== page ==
It must have been a glorious day for the tiny village of Achtel, in Hirschbachtal, not far from the southern German city of Nuremberg. Adolf Hitler himself had bestowed the honor of his presence along with his architect Albert Speer and several top Nazi party officials. Photographers couldn't get enough of what they thought would become a magnificent moment in history. The high-ranking delegation had come to inspect a massive construction site on a local hill -- one that had begun taking shape in recent months -- and which seemed radically out of place.
Small and disoriented, that is how visitors were supposed to feel in the presence of the edifice being built. Hitler himself referred to it as "words of stone," which, he added, were to be stronger than anything that could ever be spoken.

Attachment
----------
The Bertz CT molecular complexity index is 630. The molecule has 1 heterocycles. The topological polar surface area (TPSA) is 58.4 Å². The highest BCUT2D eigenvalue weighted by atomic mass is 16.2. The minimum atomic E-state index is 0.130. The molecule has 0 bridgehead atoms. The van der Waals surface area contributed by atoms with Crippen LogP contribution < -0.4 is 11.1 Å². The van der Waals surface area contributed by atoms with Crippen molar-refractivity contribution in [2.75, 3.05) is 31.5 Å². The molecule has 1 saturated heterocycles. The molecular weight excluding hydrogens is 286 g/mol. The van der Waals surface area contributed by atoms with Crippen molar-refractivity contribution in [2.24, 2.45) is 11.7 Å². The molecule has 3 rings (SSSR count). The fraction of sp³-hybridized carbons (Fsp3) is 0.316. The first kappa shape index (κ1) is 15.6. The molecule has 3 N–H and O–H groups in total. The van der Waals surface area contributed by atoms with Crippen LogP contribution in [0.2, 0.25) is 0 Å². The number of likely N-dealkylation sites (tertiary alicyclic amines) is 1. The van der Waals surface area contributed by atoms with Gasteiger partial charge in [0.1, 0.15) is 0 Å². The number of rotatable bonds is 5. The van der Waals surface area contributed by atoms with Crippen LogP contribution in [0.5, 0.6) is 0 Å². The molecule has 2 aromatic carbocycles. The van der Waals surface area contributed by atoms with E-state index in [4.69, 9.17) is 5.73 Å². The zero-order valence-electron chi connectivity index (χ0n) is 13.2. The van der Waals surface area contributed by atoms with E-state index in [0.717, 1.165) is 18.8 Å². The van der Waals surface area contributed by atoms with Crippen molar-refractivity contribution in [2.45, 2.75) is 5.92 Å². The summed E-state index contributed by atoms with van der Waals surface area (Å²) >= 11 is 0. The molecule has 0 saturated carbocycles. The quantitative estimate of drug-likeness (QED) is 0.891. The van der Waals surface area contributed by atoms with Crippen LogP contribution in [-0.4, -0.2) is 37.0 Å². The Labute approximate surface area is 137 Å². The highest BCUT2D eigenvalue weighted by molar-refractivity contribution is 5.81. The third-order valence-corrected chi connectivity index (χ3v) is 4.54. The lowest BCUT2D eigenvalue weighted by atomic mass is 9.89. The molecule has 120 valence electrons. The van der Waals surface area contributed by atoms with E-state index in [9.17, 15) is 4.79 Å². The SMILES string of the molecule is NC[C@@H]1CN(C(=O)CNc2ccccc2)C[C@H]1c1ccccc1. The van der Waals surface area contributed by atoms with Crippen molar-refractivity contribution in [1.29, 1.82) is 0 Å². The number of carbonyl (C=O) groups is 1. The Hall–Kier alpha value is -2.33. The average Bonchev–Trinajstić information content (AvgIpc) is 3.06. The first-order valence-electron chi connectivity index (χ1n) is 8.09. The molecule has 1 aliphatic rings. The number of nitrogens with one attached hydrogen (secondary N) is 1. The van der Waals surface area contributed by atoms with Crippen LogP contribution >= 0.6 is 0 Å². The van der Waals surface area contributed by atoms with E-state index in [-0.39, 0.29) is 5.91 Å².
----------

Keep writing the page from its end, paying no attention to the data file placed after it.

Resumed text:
Several months prior to his visit to Achtel, on Sept. 9, 1937, the Nazi leader laid the corner stone for what he hoped would become the "world's biggest stadium." The ceremony took place in conjunction with the Reich Party Congress -- held every year in Nuremberg on the anniversary of the failed 1923 Beer Hall Putsch. And the stadium was to be constructed in Nuremberg. On the occasion of the cornerstone celebration, Hitler presented a two-meter high model of the planned new construction in front of 24,000 people. The stadium was to have room for more than 400,000 spectators. Excavation began in 1938, but they didn't get much further than that. Construction in Nuremberg ceased only one year later due to the outbreak of World War II.
And yet workers continued working on the stadium, just not in Nuremberg. Some 40 kilometers (25 miles) away, in Achtel, five levels of stadium seating went up, enough for some 40,000 spectators, about a tenth of the planned capacity. The levels were a test for what, it was hoped, would eventually become the Deutsche Stadion, or German stadium. They were erected between 1937 and 1938 at a scale of 1:1.